Breakthrough in Castleman Disease by TMU Hospital team published in Gastroenterology, a renowned journal

Source: Taipei Medical University Hospital

Published on 2020-08-10

Do not ignore persistent constipation.

A young woman experiencing constipation for 6 months had tried home remedies without success. The right side of her stomach became distended, so she sought treatment at the Taipei Medical University Hospital.

Examination showed that the patient had a tumor in her abdominal cavity. Its compression on the gastrointestinal tract resulted in the constipation. After surgical removal, biopsy indicated that the tumor was a rare unicentric lymphoproliferative disease (aka. Castleman Disease). Doctors remind that with busy modern life, it is easy to ignore constipation and irregular bowel movements, and as a result, neglect the warning signs of tumors.

Castleman Disease is a benign tumor. It is a benign proliferative disease of lymphoid tissues. 67% of them are found in the mediastinum, and others are found in the neck, abdomen, pelvic cavity or underarms. The abovementioned patient is the first case seen by Taipei Medical University Hospital in the last decade. After surgical removal of the tumor, the patient recovered well. Outpatient follow-up showed no recurrence, indicating surgical removal as the main method of treatment. Prognosis is better with early diagnosis compared to other retroperitoneal malignant tumors. This case study was an interdisciplinary team cooperation between the Division of General Surgery (clinical) and the Division of Colorectal Surgery (research). Their paper was accepted by the renowned journal, Gastroenterology.

TMU Team. Dr. Yan-Jiun Huang (left), Division of Colorectal Surgery and Dr. Wen-Ke Wang (left), Director of Breast Surgery and Division of Gastroenterological Surgery.

This 20-year-old woman was in good health with no related medical history. Experiencing constipation for about half a year, she tried drinking more water and eating more fruits and vegetables. However, her condition failed to improve. About 3 months prior to seeking treatment, the right side of her stomach became distended. After eating, she sometimes felt bloated, which was relieved by walking. The patient did not experience symptoms associated with general gastrointestinal diseases, such as vomiting and weight loss. Lab results from the patient’s blood were normal. However, computer tomography showed a tumor in her posterior abdominal cavity. The tumor was pressing on her gastrointestinal tract, resulting in the constipation. After the tumor was surgically removed, both her constipation and abdominal distension were relieved.

 Did you know?

Many people have experienced constipation and uncomfortable bowel movements, but clinically, most seek medical treatment only when they have their fecal occult blood tested positive. Moreover, most people are worried about intestinal diseases such as colorectal cancer, and may overlook the possibility of tumor outside the intestine. As with this case example of Castleman Disease, tumors can be divided into localized type and multiple type lymphatic proliferation. The former usually shows no obvious symptoms and no obvious signs in blood tests. Clinically, a combination of detailed medical history and imaging is needed to determine the exact diagnosis. The latter may show symptoms of excessive sweating, fever, weight loss, nausea and vomiting. With surgical removal, most localized type patients can recover their health. The prognosis for the multiple type is poorer, and carries the risk of developing cancer.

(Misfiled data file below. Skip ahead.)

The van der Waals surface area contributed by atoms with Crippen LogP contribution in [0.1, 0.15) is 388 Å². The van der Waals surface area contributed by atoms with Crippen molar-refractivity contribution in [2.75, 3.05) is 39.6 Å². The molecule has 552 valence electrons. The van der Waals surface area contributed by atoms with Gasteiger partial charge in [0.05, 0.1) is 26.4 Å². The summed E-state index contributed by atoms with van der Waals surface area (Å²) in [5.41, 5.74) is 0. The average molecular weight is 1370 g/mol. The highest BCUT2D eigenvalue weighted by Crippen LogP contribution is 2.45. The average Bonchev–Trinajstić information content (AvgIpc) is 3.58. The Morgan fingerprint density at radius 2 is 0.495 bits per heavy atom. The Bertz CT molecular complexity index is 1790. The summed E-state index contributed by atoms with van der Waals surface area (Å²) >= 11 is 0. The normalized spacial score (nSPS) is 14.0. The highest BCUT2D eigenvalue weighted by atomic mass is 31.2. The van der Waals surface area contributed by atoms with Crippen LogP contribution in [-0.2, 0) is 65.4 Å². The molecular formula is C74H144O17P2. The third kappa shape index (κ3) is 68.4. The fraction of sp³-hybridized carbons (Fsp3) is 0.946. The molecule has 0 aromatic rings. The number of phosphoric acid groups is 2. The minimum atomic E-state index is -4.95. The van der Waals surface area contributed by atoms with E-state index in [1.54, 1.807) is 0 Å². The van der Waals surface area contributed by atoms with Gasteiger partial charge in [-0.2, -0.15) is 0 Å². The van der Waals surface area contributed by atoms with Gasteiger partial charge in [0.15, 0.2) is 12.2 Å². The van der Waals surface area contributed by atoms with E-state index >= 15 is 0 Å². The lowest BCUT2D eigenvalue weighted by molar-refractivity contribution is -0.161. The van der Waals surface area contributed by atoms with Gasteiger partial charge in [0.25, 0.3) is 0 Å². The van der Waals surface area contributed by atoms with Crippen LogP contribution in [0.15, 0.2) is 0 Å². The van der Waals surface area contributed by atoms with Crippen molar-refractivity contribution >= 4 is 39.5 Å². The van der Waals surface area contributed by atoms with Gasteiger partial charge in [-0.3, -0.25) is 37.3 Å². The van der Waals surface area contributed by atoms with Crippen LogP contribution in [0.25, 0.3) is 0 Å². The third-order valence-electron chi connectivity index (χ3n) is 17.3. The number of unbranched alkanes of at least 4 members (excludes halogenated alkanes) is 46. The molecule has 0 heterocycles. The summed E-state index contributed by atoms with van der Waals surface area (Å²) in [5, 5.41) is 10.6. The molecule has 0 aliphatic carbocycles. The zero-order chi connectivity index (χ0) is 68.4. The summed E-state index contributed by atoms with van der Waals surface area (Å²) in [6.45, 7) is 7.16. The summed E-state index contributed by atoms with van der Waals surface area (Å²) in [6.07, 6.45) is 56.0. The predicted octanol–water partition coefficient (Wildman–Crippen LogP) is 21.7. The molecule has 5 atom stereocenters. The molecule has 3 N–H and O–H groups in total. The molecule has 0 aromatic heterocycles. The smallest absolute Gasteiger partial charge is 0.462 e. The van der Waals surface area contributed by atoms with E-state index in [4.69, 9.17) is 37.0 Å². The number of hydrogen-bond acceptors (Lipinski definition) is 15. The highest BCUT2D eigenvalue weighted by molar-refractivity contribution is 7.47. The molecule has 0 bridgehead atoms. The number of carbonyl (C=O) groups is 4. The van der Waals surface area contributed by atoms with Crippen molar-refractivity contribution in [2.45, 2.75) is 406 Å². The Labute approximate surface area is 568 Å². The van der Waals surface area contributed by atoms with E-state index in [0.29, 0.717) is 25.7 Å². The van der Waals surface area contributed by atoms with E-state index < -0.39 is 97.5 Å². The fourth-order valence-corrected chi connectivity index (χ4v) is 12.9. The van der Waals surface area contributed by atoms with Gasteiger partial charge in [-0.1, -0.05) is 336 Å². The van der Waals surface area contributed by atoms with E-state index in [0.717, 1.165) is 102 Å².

Castleman Disease is often discovered in routine chest X-rays. If a posterior abdominal cavity mass is found in young patients, Castleman Disease should also be regarded as a possible diagnosis. In terms of treatment and prognosis, the localized type is a self-limiting disease and prognosis is good. Only surgical removal is needed. The systemic symptoms will disappear immediately after surgery and rarely recur. Therefore those with long-term constipation, abdominal distension or abnormal weight changes should immediately seek medical attention to rule out the risk of tumor.

Legend. Physical examination showed a palpable abdominal mass and a normal laboratory data. Abdominal computed tomography (Figure A, B, red arrows) revealed a large, encapsulated and hypervascular space-occupying lesion with cystic component in right lower quadrant of abdomen (7.6 × 5.0 cm in size).

This article is simultaneously available on QS WOWNews.

2023 A Fresh Start Workshop for New International Students Highlight